Pastured Poultry Producers Do Not Accept Mass Depopulation and Suffocation as Humane

Sat, July 25, 2015 4:14 PM | Anonymous

The USDA's “Fall 2015 HPAI Influenza Preparedness and Response Plan” requires all surviving birds in a highly pathogenic avian influenza (HPAI) infected flock be killed within 24 hours of a confirmed positive. The American Pastured Poultry Producers Association (APPPA) does not condone mass depopulation by any method, and believes strongly that the pastured model reduces the need and opportunity for mass depopulation.

To date, the USDA HPAI reports show that less than 10% of the confirmed cases are backyard flocks. In terms of overall bird mortality, backyard flocks have only accounted for approximately 10,000 of the 48 million deaths that have been attributed to HPAI. The USDA catch-all backyard flock category would include commercial pastured poultry farms if a pastured operation were to become infected with HPAI. However, there is often a difference in flock management between backyard and pastured flocks, primarily as it relates to housing and pasture management.

To achieve the 24 hour depopulation goal, the USDA now endorses ventilation shutdown for depopulation, in addition to foam and carbon dioxide. Shutting down the ventilation in a large concentrated animal feeding operation induces suffocation by heat stress on the flock. Using firefighting foam also suffocates the birds. In neither case is the death fast. Foaming may take several minutes. Shutting down the ventilation system is estimated to take 30 to 40 minutes to kill the flock.

In the USDA's “Stamping-Out and Depopulation Policy,” the department acknowledges that ventilation shutdown is “considered by some to be less humane than other methods, but it can spare the lives of potentially thousands of other birds by halting the infection as soon as it is detected.” The fall and winter of 2015 will likely provide insights into the USDA's theory that the complete, rapid killing of HPAI survivor stock, by any means necessary, inhibits the spread of HPAI. However, we do not have a clear expectation of what constitutes success with this practice.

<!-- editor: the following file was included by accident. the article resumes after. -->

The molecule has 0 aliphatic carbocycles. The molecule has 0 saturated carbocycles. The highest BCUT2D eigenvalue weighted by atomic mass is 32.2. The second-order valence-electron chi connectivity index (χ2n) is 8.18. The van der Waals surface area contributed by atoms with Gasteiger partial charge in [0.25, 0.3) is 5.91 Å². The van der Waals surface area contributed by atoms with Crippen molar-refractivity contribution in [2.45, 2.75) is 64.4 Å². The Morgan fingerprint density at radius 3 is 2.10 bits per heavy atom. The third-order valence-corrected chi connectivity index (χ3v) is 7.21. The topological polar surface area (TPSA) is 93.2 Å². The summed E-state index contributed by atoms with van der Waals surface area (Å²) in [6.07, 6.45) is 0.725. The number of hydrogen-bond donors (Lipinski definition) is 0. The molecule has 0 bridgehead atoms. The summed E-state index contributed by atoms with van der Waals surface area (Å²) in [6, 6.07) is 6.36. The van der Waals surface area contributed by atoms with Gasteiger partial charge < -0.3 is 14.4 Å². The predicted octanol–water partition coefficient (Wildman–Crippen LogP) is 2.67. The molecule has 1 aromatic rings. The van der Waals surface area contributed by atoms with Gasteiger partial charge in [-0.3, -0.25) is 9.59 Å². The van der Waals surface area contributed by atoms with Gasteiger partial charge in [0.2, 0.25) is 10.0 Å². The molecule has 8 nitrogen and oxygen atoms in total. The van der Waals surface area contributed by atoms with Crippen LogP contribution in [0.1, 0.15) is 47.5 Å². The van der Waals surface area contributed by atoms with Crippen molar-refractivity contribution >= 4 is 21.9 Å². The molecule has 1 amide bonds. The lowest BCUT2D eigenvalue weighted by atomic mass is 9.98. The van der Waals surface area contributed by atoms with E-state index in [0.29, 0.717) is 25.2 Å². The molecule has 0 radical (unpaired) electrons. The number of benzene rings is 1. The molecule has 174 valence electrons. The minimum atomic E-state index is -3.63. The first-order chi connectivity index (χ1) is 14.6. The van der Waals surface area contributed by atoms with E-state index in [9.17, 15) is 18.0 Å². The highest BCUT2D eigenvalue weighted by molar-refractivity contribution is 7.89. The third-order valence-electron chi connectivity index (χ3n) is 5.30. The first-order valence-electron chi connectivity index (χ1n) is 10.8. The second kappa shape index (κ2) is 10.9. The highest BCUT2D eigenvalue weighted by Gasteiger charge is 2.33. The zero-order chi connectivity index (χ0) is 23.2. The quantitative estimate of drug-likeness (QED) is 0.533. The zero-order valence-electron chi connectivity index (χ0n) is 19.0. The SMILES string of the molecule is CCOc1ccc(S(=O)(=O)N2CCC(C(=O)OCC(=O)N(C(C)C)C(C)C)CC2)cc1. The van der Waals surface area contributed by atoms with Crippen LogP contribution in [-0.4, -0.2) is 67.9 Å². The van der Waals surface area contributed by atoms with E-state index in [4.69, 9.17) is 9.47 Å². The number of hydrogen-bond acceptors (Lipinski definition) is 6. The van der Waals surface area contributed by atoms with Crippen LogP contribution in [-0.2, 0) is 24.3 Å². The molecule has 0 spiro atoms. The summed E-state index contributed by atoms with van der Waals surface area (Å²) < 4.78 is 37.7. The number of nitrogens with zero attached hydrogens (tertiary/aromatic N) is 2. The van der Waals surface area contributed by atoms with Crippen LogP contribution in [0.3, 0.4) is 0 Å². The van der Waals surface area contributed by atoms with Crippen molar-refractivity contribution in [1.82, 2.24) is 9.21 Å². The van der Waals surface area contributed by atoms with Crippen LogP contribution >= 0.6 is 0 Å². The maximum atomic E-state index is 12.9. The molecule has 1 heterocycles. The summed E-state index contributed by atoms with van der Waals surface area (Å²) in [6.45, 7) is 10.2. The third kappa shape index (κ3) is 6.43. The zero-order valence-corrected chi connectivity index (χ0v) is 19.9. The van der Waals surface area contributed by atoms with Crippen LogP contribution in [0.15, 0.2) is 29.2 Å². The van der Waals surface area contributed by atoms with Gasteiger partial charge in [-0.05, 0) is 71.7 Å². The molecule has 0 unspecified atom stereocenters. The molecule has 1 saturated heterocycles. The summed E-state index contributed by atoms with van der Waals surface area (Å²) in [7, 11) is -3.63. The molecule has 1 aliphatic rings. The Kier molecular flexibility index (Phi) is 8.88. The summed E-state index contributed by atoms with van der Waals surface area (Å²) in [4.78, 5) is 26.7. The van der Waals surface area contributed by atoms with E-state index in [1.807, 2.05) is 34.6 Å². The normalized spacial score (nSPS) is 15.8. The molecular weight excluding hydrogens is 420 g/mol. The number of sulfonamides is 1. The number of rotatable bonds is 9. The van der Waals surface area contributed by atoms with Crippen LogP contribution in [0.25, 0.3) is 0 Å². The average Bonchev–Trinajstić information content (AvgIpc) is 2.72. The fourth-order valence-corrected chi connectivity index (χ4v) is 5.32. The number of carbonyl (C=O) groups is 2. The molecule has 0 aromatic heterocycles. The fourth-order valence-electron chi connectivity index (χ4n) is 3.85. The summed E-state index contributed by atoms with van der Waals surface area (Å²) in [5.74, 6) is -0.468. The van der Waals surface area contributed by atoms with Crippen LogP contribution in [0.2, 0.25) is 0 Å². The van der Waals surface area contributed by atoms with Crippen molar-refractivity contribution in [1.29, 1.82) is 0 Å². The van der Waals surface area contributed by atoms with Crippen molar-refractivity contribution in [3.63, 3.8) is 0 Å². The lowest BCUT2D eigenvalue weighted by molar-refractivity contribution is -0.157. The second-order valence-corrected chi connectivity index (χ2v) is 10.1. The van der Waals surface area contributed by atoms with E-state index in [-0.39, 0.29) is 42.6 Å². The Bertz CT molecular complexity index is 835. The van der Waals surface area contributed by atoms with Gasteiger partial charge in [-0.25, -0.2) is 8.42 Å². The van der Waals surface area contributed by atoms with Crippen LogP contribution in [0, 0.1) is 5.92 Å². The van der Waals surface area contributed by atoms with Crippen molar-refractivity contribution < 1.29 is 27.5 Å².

APPPA sympathizes with the emotional and financial burdens placed on the farmers who are confronted with the loss of flocks to HPAI and the torturous suffocating response to the survivors. No farmer who respects the lives of their animals and looks them in their eyes each day wants to condemn them to die by a virulent disease or by mass killing. However, the fearful days to reconcile those realities are upon us.

There's no pointing fingers or laying blame. We've already arrived at this point, and we should acknowledge our unpleasant realities.

The relevant focus should be in addressing the root cause of an epidemic, such as HPAI. APPPA asserts that the root cause is not a lack of confinement, biosecurity failures, lack of vaccinations, or untimely mass flock depopulation; those are reactions to a problem.

It's time we collectively seek to identify the problem, so we can name it; so we can solve it.

APPPA encourages researchers to invest in understanding the scale possible and the science inherent in raising flocks in natural settings in accordance with the land's capacity and under principled pastured poultry production methods. Pastured poultry relies on outdoor production with access to forage, managed pasture rotation, nutritionally balanced feed, stocking densities that eliminate stress, and humane slaughter that honors the connection between farmer and bird.

The American Pastured Poultry Producers Association provides education and producer resources for pastured poultry farmers.


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